Donald Trump — In the past, I’ve had some ups and downs with Donald Trump. Once, while profiling him during his 1999 Reform Party exploratory run, I was temporarily forbidden from hanging out in his backstage dressing room at the Jay Leno Show because I’d mentioned that his hair looked like an abandoned nest. Back then, we didn’t have Google images. So this morning, I spent much time looking at photos of birds’ nests, and would belatedly like to offer Mr. Trump a retraction. His hair does not resemble an abandoned nest. As you can see here, Trump’s hair more closely resembles a well-tended nest. There are many establishment critics out there who say Trump is vain, that he is vulgar, that he has a 30-second attention span, and that this whole flirtation is just a marketing campaign. And your problem is? Have you looked around lately? Trump is different from your average American, how? Odds:  12-1

Mitch Daniels — The smart set loves him. But I’ve got one word for them:  VAT – the Value Added Tax. Here’s three more words for them – oil tax hike. Daniels has expressed a willingness to explore both of them. While I’m generally against ideological litmus tests (so long as people agree with me), with gas surpassing four dollars a gallon, you’re either with us, or with the terrorists. Odds of winning if voters come down with collective amnesia and/or start biking to work: 15-1. Odds of winning when his opponents start beating him like a rented mule with tax-hike issues if he gains traction: 500-1.

Tim Pawlenty — If you’re in search of a compelling reason not to vote for Tim Pawlenty, his cloying media handle – TPaw – is probably it. But why settle for just one? Since he’s been on the national stage, it’s hard to know who Pawlenty really is. Though in fairness to us, he doesn’t seem to know either. Among the “serious candidates,” it’s easy to think of him as the Not As Candidate – not as knowledgeable as Daniels or Gingrich, not as quick as Mike Huckabee, not as authoritative as Mitt Romney. But being the runner-up guy always puts you in striking distance. His best bet is probably to stay home from the Ames Straw Poll later this year, and to pray fervently that a meteorite hits the Hilton Coliseum, where it will be held. If the other serious candidates perish, then his mediocrity can finally shine. Odds: 10-1.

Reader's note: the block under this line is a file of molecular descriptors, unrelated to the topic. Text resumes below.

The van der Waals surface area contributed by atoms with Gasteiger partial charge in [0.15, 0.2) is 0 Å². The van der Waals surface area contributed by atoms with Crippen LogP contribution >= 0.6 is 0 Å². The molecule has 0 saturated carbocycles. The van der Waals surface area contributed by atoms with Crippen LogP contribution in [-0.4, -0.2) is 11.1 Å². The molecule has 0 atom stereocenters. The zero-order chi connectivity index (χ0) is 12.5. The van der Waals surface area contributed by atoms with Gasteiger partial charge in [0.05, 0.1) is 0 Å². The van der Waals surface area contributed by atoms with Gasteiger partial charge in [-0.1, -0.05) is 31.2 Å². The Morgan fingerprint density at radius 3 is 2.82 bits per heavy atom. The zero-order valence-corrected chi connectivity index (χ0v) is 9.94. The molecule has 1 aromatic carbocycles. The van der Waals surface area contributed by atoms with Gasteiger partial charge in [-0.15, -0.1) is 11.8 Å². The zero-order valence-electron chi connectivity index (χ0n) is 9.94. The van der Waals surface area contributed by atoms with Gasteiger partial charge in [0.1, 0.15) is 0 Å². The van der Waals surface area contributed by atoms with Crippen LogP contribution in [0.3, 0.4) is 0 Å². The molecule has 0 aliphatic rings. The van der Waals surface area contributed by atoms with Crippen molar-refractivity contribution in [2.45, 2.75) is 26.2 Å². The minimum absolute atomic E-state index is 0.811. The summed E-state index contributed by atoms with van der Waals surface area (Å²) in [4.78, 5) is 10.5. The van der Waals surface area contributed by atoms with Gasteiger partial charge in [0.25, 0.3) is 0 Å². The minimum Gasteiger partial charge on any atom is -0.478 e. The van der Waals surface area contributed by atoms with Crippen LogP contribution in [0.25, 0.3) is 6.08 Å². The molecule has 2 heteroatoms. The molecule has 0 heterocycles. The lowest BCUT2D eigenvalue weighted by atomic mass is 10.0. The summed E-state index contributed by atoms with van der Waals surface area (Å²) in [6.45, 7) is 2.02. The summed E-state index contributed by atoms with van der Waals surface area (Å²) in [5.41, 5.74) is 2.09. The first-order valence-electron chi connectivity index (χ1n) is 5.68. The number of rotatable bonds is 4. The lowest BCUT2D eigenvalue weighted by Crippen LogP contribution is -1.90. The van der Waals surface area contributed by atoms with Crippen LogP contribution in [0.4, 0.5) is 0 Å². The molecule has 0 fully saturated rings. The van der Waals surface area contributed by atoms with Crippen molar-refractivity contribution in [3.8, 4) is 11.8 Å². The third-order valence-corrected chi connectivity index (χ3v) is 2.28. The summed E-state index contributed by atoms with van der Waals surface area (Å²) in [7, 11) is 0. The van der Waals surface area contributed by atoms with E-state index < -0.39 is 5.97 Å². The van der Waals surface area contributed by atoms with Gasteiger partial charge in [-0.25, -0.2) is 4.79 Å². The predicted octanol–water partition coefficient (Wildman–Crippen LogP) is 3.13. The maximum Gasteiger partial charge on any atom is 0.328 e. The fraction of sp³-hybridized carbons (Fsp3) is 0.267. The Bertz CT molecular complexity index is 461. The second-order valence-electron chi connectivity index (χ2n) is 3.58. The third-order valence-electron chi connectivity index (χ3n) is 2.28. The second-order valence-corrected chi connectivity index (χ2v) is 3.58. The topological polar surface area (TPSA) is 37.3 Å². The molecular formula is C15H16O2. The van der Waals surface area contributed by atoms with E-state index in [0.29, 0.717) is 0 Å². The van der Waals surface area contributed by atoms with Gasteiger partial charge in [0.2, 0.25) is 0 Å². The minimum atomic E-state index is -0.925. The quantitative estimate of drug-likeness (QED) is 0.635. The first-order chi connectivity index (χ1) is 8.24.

Mike Huckabee — I can barely watch Huckabee’s show, so I don’t. But he seems to enjoy it. The conventional wisdom of  the moment (always subject to change at a moment’s notice), has Huckabee making lots of  money, and dreading the horrors of the campaign trail. Why would he give up a pleasant life to do something as miserable as running for president? Since Huckabee has a better than fair chance of winning if he runs, his impulse not to makes me respect him more than I would if he did. Of course if he does run, there goes that incentive to vote for him. He will be nothing more than one of the vulgar herd. And we will again have to watch him butcher bass guitar solos and listen to Chuck Norris speak. Odds if he runs: 4-1. Odds of winning if he doesn’t: he will win the primary in my heart.

Mitt Romney — He’s safe. He’s attractive. He’s competent. He’s Mormon. So unless someone discovers that there are three Mrs. Romneys, there are no skeletons in his closet. Yes, there’s Romneycare. But it’s old news. And Romney can play that away. Now that nearly 20 percent of Americans’ income  is derived from entitlement programs, we are all socialists now, even if we won’t admit it. Additionally, Romney is nearly gaffe-proof, because if he makes a mistake on the stump, you’ll be too asleep to notice. I don’t know a single Republican who gets excited by him, including Mrs. Romney. But in the end, Republican voters will choose someone who gives the least offense (sorry, potential candidates Palin, Bachmann, and Trump), and who has the best chance of beating Obama. Romney, therefore, is the hold-your-nose and swallow-your-Sominex candidate. Odds: 3-1.

In the declared that they’re not declaring department, we’ll address two more, due to their popularity:

Paul Ryan — Good hair. Low body fat. Comes from solid Midwestern stock, so he’s not one of those hippies. Is smart enough to know that being president has little to do with changing the country (see Obama). So here’s hoping Republicans don’t ruin a good thing by drafting him before his work is done. Odds of winning if he runs: 4-1. Odds of running: 100-1

Chris Christie — Too portly to be president. (Side note to readers: here, I am using tricky reverse psychology. After nearly a year of garnering glowing national press, Christie is so used to everybody fawning all over him, that the best way to make him run, is to pretend that you don’t want him to. And to abuse him. So stop chubby chasing, conservative pundits.) Odds of winning if he runs: 2-1. Odds of running: he said he’d rather commit suicide. Faced with the current crop of candidates, I can relate.

To all prospective candidates that I forgot – you don’t have a chance anyway. Please save us the grief of reading and writing more pointless stories about you, and pack it in before you start.

The Weary One

Matt Labash is a senior writer with the Weekly Standard magazine. His book, “Fly Fishing With Darth Vader: And Other Adventures with Evangelical Wrestlers, Political Hitmen, and Jewish Cowboys,” was published this spring by Simon and Schuster. Have a question for Matt Labash? Submit it here.